Between 1977 and 1987, the CO2 laser was used to treat 4024 women who were diagnosed by cytology studies, colposcopy, and biopsy examination to have cervical intraepithelial neoplasia. On the basis of specific indications, these women were treated by vaporization, excisional conization, or combination conization procedure. The evolution of methodology for each laser technique was based on specific pathophysiology and long-term observation of results. A total of 3070 patients underwent vaporization, 2881 of whom had no evidence of disease after one laser exposure (93.8%). Of the 954 patients who had laser excisional procedures, 925 (97%) had no evidence of disease. The most common complications observed were intraoperative and postoperative bleeding; however, sutures were required in only 1.34% of the latter. The risks of cervical stenosis (1.1%), incompetent cervix (0%), and pelvic infection (0.05%) were very low. This 10-year study demonstrated that the CO2 laser was a highly effective method for treating cervical epithelial neoplasia and had the added benefit of preserving reproductive function and anatomic integrity.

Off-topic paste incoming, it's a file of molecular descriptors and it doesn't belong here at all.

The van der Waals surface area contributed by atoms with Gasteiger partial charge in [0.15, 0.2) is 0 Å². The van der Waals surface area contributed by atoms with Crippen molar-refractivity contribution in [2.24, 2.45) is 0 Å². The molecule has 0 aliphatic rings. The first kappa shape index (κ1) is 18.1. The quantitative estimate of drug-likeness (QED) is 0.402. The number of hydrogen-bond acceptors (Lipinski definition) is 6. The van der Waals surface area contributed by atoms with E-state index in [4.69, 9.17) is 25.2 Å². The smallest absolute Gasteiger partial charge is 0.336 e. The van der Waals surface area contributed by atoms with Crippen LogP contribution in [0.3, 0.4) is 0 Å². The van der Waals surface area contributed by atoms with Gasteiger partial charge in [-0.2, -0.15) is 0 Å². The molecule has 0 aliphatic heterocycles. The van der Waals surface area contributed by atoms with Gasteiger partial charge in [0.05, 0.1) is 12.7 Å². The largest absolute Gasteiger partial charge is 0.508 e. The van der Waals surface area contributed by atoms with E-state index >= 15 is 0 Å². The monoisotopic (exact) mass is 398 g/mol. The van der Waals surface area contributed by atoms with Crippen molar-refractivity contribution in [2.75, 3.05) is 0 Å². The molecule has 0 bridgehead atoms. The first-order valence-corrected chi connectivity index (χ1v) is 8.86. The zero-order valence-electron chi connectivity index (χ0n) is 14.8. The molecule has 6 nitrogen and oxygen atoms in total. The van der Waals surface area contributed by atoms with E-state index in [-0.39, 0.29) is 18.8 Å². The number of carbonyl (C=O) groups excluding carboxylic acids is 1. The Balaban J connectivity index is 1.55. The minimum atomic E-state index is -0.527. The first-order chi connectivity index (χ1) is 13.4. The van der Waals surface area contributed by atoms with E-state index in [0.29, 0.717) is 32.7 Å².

- CO laser
- cervical epithelial neoplasia
- cervical neoplasia
ASJC Scopus subject areas
- Obstetrics and Gynecology